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Jónas Hallgrímsson

Portrait of Jónas Hallgrímsson

Jónas Hallgrímsson (16 November 1807 – 26 May 1845) was an Icelandic poet, author and naturalist. He was one of the founders of the Icelandic journal Fjölnir, which was first published in Copenhagen in 1835. The magazine was used by Jónas and his fellow Fjölnismenn to promote Icelandic nationalism, in the hope of giving impetus to the Icelandic Independence Movement. Jónas remains one of Iceland's most beloved poets, penning some of the best-known Icelandic poems about Iceland and its people.


  • Biography 1
  • Style 2
  • Controversy over Jónas' Remains 3
  • References 4
  • Sources 5
  • External links 6


Jónas was born in the north of Iceland, in Öxnadalur in Eyjafjörður. He was the son of Hallgrímur Þorsteinsson, a curate, and Rannveig Jónasdóttir. He was the third of their four children; his siblings were Þorsteinn (born 1800), Rannveig (born 1802) and Anna Margrét (born 1815). In 1816 Jónas' father drowned in a lake and Jónas was sent to live with his aunt. In 1821 he returned home to Öxnadalur to be confirmed, before going away to a school in Skagafjörður, where he was taught by the Reverend Einar H. Thorlacius. He studied there for two years, and won a scholarship to attend the school at Bessastaðir for a further six.

After passing his final examinations in 1829, Jónas moved to Reykjavík and was employed by a sheriff as a clerk, living in his home. During this time, he also worked as a defence lawyer. It is said that sometime in the winter of 1831–1832, Jónas proposed to a woman called Christiane Knudsen, but he was rejected. He was heartbroken.

In 1832 he sailed to Denmark, and passed the entrance exam for the University of Copenhagen. He began working for a law degree, but after four years switched to literature and natural sciences, excelling in both subjects. In 1835, along with fellow Icelandic students Brynjólfur Pétursson, Konráð Gíslason and Tómas Sæmundsson, he founded the patriotic journal Fjölnir.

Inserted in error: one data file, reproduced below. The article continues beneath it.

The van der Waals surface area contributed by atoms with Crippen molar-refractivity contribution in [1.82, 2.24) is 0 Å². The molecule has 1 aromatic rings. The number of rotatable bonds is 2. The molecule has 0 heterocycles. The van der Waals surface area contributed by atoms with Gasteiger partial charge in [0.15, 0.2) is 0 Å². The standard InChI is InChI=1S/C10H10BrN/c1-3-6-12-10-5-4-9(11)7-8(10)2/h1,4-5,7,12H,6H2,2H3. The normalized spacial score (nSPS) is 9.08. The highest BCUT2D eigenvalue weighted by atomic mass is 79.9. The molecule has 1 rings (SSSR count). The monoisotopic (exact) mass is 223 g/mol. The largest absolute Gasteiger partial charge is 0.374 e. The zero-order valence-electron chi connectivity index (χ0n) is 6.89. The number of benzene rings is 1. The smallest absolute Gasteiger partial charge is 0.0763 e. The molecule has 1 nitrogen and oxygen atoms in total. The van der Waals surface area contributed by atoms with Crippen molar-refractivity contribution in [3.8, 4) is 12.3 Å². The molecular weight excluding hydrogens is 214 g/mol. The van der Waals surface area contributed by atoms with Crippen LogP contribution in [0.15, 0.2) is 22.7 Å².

After graduation he was awarded a grant from the state treasury to conduct scientific research in Iceland, a project which he worked on from 1839 to 1842. He continued to pursue his interest in the natural history of Iceland, and to work on Fjölnir throughout his life, dividing his time between Denmark and research trips to Iceland. It was in Fjölnir that many of his poems and essays first appeared. Jónas also worked as a translator of foreign material, including scientific works. In these can be found many of the Icelandic words coined by Jónas. One of these, for an example, is reikistjarna, meaning planet. This is a compound word from the verb að reika (to wander) and the noun stjarna (star).

On 21 May 1845 in Copenhagen, Jónas slipped on the stairs up to his room and broke his leg. He went to the hospital the next day, but died of blood poisoning, aged only 37.


Jónas is considered one of the founding fathers, and best examples, of romanticism in Iceland. The imagery in his poetry was strongly influenced by the Icelandic landscape. He is also known for introducing foreign metres, such as pentameter, to Icelandic poetry.

Charming and fair is the land,
and snow-white the peaks of the jokuls [glaciers],
Cloudless and blue is the sky,
the ocean is shimmering bright,
But high on the lave fields, where
still Osar river is flowing
Down into Almanna gorge,
Althing no longer is held,
Now Snorri's booth serves as a sheepfold,
the ling upon Logberg the sacred
Is blue with berries every year,
for children's and ravens' delight.
Oh, ye juvenile host